Esophagectomy for esophageal cancer is associated with marked morbidity and mortality (1). Despite improvements in surgical technique and postoperative care, complications following esophagectomy, involving predominantly the cardiovascular system, occur in up to 50% of patients (2). Among pulmonary complications, acute lung injury (ALI) after esophagectomy, which is characterized by the acute onset of hypoxemia with radiographic pulmonary infiltrates without a clearly identifiable cause, has been reported (3,4). A few studies have reported that approximately 25–38% of patients develop ALI after esophagectomy for esophageal cancer (1,4,5); however, there are limited data on the clinical characteristics and outcomes of ALI following esophagectomy. The objective of this study was to investigate the prevalence and clinical course of ALI after esophagectomy.
Data were collected from all consecutive patients diagnosed with ALI after esophagectomy for esophageal cancer at Samsung Medical Center (a 1,989-bed, university-affiliated, tertiary referral hospital in Seoul, South Korea) from January 2012 through March 2017 and retrospectively analyzed. The institutional review board of the Samsung Medical Center approved the review and publication of information obtained from the patients’ records (SMC 2017-04-068). Informed consent was waived because of the observational nature of the study.
Diagnosis of ALI after esophagectomy
During the study period, ALI after esophagectomy was diagnosed by (I) sudden onset of respiratory distress within 7 days after surgery; (II) diffuse pulmonary infiltrates on chest computed tomography (CT); (III) impaired oxygenation with partial pressure of arterial oxygen (PaO2)/fraction of inspired oxygen (FiO2) ratio (PF ratio) <300 mmHg; (IV) symptoms not fully explained by cardiac failure or fluid overload. Other causes of respiratory distress such as respiratory or systemic infection were excluded. Severity of ALI was classified by the Berlin definition for acute respiratory distress syndrome (ARDS) in patients receiving mechanical ventilation (MV) (6).
The medical records of the patients were reviewed and clinical data were extracted. Preoperative data included demographic characteristics, body mass index, smoking history, American Society of Anesthesiologists physical status, comorbidities (chronic obstructive pulmonary disease, hypertension, diabetes mellitus, chronic liver disease, and other malignancies), pulmonary function tests, location of tumor, histologic type, clinical stage, and any neoadjuvant treatment (chemotherapy, radiotherapy, or concurrent chemoradiotherapy). Intraoperative data included approach type, lymph node (LN) dissection, total operation time, one-lung ventilation (OLV) time, peak airway pressure during OLV, tidal volume (Vt) during OLV, intraoperative volume, transfusion, and bleeding volume.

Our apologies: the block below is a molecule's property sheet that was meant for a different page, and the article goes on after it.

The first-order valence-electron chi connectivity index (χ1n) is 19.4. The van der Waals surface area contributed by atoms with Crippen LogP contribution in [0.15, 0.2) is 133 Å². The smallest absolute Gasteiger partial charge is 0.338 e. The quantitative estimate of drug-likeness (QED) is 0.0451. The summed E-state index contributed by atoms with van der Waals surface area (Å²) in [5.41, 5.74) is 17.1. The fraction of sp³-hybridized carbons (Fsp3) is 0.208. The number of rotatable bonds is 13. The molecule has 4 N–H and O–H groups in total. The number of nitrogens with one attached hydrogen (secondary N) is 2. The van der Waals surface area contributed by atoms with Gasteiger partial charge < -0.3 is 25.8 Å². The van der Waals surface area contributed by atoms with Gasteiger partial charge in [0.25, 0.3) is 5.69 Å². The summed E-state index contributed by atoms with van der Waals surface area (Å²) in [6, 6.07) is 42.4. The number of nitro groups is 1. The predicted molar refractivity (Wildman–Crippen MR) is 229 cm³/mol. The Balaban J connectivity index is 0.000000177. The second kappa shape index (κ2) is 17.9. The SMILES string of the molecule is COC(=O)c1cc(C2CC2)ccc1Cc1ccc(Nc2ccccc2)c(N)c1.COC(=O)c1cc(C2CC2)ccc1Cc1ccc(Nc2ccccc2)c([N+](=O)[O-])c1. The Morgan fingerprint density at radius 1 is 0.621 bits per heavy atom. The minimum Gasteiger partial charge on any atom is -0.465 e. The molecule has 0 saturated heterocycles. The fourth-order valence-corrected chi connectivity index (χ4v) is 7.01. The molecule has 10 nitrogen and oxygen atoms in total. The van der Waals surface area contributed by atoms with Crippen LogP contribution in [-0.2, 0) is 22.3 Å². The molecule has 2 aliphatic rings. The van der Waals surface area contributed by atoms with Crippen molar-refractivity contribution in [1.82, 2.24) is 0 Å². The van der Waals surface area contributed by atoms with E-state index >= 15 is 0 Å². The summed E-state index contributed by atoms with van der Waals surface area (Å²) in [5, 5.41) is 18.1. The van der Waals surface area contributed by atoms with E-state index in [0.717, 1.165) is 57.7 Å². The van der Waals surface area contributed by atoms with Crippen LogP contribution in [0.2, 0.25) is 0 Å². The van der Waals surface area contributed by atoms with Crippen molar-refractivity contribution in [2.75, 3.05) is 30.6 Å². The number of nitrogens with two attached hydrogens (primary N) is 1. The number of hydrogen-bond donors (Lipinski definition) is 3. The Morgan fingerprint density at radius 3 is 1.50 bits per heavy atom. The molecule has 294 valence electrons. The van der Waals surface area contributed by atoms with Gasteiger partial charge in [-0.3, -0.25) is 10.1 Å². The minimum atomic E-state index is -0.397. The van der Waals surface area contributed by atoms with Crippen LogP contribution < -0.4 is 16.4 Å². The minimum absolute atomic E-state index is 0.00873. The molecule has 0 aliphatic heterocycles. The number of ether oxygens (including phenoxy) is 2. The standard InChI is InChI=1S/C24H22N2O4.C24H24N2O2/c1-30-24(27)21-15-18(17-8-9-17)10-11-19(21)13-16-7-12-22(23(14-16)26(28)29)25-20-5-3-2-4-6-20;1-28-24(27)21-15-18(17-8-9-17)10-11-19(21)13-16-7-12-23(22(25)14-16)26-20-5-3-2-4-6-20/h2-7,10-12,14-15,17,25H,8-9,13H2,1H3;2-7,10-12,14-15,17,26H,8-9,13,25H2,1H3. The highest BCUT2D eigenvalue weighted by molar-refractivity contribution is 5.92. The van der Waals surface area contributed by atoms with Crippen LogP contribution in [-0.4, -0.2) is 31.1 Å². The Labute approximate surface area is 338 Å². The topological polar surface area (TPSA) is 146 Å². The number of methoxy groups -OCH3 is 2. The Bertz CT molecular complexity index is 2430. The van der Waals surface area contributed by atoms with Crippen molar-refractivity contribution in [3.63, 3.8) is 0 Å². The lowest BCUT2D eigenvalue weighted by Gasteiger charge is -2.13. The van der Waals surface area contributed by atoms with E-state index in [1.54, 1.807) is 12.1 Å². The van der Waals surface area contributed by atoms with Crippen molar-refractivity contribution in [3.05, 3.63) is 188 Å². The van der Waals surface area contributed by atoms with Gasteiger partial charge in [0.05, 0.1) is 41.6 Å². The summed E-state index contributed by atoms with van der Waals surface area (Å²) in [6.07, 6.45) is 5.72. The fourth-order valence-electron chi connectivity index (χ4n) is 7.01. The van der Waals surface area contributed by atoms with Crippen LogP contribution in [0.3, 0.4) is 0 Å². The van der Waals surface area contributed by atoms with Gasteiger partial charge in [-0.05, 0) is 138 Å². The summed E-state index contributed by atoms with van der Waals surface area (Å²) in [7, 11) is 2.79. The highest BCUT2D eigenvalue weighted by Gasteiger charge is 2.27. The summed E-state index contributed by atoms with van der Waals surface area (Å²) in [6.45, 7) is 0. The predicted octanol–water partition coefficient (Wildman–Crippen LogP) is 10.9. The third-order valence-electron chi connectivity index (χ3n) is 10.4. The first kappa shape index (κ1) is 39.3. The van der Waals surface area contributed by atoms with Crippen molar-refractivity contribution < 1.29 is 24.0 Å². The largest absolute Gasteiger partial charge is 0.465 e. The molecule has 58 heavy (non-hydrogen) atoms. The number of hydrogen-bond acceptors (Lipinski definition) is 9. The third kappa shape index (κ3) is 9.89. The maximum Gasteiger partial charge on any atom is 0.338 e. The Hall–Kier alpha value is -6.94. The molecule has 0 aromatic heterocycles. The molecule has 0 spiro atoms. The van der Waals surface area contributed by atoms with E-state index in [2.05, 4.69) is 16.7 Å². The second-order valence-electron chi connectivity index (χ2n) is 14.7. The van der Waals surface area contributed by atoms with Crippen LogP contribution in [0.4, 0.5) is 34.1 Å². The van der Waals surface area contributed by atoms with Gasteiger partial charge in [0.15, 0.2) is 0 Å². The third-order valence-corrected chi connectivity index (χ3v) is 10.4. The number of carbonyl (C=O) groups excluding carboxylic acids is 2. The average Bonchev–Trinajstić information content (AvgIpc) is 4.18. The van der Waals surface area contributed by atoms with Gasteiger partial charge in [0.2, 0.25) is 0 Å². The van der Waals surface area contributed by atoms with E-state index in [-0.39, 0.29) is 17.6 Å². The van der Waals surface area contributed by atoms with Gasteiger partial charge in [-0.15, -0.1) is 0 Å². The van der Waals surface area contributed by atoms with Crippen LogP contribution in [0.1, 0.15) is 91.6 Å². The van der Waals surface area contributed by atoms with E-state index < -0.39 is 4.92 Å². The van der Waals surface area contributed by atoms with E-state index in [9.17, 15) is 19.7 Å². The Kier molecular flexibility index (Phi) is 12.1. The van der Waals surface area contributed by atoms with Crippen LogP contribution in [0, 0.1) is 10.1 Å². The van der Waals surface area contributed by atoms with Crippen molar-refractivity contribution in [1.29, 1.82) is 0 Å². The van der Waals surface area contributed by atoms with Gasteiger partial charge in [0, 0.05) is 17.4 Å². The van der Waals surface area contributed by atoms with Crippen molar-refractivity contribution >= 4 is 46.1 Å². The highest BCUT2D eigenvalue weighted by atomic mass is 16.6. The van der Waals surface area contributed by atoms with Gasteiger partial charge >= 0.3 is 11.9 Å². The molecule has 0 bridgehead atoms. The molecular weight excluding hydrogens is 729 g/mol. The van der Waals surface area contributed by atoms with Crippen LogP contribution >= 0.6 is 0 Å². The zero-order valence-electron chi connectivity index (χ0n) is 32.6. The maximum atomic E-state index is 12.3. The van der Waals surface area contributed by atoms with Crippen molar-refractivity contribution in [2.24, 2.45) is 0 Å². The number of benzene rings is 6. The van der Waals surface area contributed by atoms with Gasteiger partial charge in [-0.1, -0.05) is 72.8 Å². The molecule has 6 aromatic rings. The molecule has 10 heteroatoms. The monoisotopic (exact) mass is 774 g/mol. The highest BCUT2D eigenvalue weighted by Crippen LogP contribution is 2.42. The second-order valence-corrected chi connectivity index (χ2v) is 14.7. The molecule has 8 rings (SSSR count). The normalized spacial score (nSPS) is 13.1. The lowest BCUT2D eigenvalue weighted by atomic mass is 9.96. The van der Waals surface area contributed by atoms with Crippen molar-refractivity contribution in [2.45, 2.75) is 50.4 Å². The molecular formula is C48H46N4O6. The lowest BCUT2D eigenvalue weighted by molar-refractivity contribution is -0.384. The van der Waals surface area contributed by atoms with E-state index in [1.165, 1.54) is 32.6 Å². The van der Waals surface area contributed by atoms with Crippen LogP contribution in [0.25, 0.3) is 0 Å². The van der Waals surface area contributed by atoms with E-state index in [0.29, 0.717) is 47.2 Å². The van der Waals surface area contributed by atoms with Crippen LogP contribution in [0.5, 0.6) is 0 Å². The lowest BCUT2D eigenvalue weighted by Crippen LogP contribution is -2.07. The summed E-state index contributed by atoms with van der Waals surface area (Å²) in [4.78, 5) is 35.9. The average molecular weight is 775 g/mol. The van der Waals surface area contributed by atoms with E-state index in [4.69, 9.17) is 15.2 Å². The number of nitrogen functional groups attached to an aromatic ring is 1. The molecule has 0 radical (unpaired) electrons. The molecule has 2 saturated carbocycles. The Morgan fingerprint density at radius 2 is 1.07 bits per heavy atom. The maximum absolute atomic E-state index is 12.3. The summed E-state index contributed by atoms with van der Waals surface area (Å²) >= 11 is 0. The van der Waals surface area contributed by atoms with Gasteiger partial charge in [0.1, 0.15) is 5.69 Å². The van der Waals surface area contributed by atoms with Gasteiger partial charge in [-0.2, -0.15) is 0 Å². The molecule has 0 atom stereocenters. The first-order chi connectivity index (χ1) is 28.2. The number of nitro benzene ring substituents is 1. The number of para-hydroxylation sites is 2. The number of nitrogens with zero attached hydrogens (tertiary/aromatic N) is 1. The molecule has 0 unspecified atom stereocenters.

The following variables were measured when ALI diagnosed: Sequential Organ Failure Assessment (SOFA) score (7), PF ratio, lung injury score (LIS), serum C-reactive protein (CRP), and arterial blood gas analysis. We also extracted the following data about treatment modalities after ALI development: MV settings (FiO2, positive end-expiratory pressure, and support pressure), monitored Vt, antibiotics, vasopressor, tracheostomy, continuous renal replacement therapy (CRRT), and extracorporeal membrane oxygenation (ECMO). Regarding disease course and treatment outcomes, we extracted data on intensive care unit (ICU) admission rate, complications (arrhythmia, delirium, superimposed infection, and surgical site complications), weaning from MV, MV days, length of stay in ICU and hospital, and 28-day, ICU and hospital mortality.
Data are presented as the median and interquartile range (IQR) for continuous variables and as frequency (percentage) for categorical variables. Data were analyzed using IBM SPSS Statistics for Windows, version 23.0 (Armonk, NY, USA).
During the study period, a total of 1,132 patients underwent esophagectomy for esophageal cancer and 52 (4.6%) patients developed ALI within 1 week after surgery. Of the 52 patients, all were male, most of them had smoking history (94%), and the median age was 65 years (IQR, 58–71 years). The most common location of the tumor was middle third (46%) and the most common histologic type was squamous cell carcinoma (98%). Sixteen (31%) patients received neoadjuvant treatment before the operation (Table 1). Intraoperative data are summarized in Table 2. Regarding approach type, 43 (83%) patients underwent transthoracic esophagectomy and 9 (17%) underwent minimal invasive esophagectomy. Two-field LN dissections (77%) were performed more frequently than three-field LN dissections (23%).
At the time of ALI diagnosis, the median LIS and PF ratio of all patients were 1.8 (IQR, 1.0–2.0) and 255 (IQR, 190–310), respectively. Seventeen (33%) patients required MV support; 7 (13%) were classified as moderate ARDS and none were classified as severe ARDS by the Berlin definition. On laboratory data, the median CRP level of patients was 14.0 mg/dL (IQR, 12.1–19.5 mg/dL) (Table 3).